Central Park's speed limit will fall from 25 to 20 mph. According to a DOT release, in addition to the lowering of the speed limit, "four key crossings across the park will receive substantial enhancements, including highly prominent “Pedestrian Crossing” warning signs at the intersections, advisory 10 MPH speed signs, and advance pedestrian crossing signs before each intersection."

Per the release, the four intersections are West Drive at Delacorte Theater (near W. 81st Street), West Drive at Sheep Meadow (near W. 68th Street), West Drive at Heckscher Ballfields Crossing (near E. 63rd Street), East Drive at Terrace Drive (near E. 72nd Street).


The news was first reported by A Walk In The Park.

Geoffrey Croft of NYC Park Advocates implies that the lowering of the speed limit is designed to slow bike traffic, after two pedestrians were killed by cyclists in Central Park this year; three others had their skulls fractured in their collisions with cyclists.

Jason Marshall, the cyclist who fatally struck Jill Tarlov near West 63rd and West Drive in September, denied that he was speeding at the time of the crash. Witnesses claim otherwise. In August, Irving Schacter, 75, was fatally struck on the loop near East 72nd Street by a 17-year-old cyclist. Neither has been charged.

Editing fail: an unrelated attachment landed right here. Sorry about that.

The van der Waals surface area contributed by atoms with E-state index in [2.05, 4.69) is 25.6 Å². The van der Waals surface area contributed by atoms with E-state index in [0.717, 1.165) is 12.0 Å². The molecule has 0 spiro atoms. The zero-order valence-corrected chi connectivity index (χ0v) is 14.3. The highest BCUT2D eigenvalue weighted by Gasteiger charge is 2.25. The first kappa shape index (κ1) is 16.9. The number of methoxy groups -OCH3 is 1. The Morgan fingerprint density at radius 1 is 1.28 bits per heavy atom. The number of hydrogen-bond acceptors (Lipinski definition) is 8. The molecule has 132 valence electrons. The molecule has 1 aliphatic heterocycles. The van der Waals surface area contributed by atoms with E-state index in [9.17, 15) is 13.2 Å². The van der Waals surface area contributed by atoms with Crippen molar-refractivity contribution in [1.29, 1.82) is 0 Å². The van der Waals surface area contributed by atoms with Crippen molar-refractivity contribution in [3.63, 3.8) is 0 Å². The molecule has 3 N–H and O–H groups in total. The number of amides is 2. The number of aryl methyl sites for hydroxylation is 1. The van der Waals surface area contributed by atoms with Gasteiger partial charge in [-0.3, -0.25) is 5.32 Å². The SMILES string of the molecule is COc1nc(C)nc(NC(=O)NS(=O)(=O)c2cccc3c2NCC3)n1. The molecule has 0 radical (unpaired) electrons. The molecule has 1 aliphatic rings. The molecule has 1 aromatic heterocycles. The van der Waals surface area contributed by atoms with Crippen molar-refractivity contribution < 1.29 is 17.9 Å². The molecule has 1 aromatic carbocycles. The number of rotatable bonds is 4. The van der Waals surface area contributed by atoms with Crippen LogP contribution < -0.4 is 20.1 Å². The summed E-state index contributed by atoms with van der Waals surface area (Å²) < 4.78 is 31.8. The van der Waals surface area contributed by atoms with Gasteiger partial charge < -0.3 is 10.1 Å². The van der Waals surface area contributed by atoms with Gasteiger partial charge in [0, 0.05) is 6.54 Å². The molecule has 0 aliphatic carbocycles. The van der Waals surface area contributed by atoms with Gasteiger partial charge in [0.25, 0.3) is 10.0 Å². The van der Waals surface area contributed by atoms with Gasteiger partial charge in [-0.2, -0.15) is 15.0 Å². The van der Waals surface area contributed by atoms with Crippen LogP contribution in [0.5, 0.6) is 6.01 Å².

The number of tickets the NYPD has issued to cyclists in Central Park this year has quadrupled compared to 2013. According to Croft, police have written 865 citations as of November 12—the most common infractions are failure to yield to pedestrians (386), wearing two headphones (164), biking on pathways (117), and running red lights (94)—compared to 212 over the same time period last year.

The Central Park Precinct has issued a total of 4,035 moving violations this year [PDF] as of the end of October, and only 177 of them were for speeding. Improper turning was the most common citation (923), followed by failing to yield to pedestrians (515).

A spokesman for the Mayor's Office did not return an email concerning the new speed limit.

Last month, Irving Schachter's wife, Hindy, wrote an editorial for the Daily News about street safety:

At present, the government allocates almost all traveling space to automobiles. Cyclists and pedestrians share the leftover slivers. This pattern allows car drivers to see themselves as central to the urban way of life and other travelers as a trivial nuisance.

That leaves cyclists frightened, particularly as they traverse Manhattan streets — a perception that sometimes leads bicycle riders to intrude on pedestrian space.

In Central Park, a simple line separates bicycle and pedestrian lanes on the East and West Drives. Such a demarcation is woefully easy to cross. Two lines enclosing marked space would produce a more durable separation.

Maximizing cyclist and pedestrian safety would not end all crashes. Driver behavior matters, too. But giving more safe space to people walking and biking would change the current attitude of driver entitlement to the road.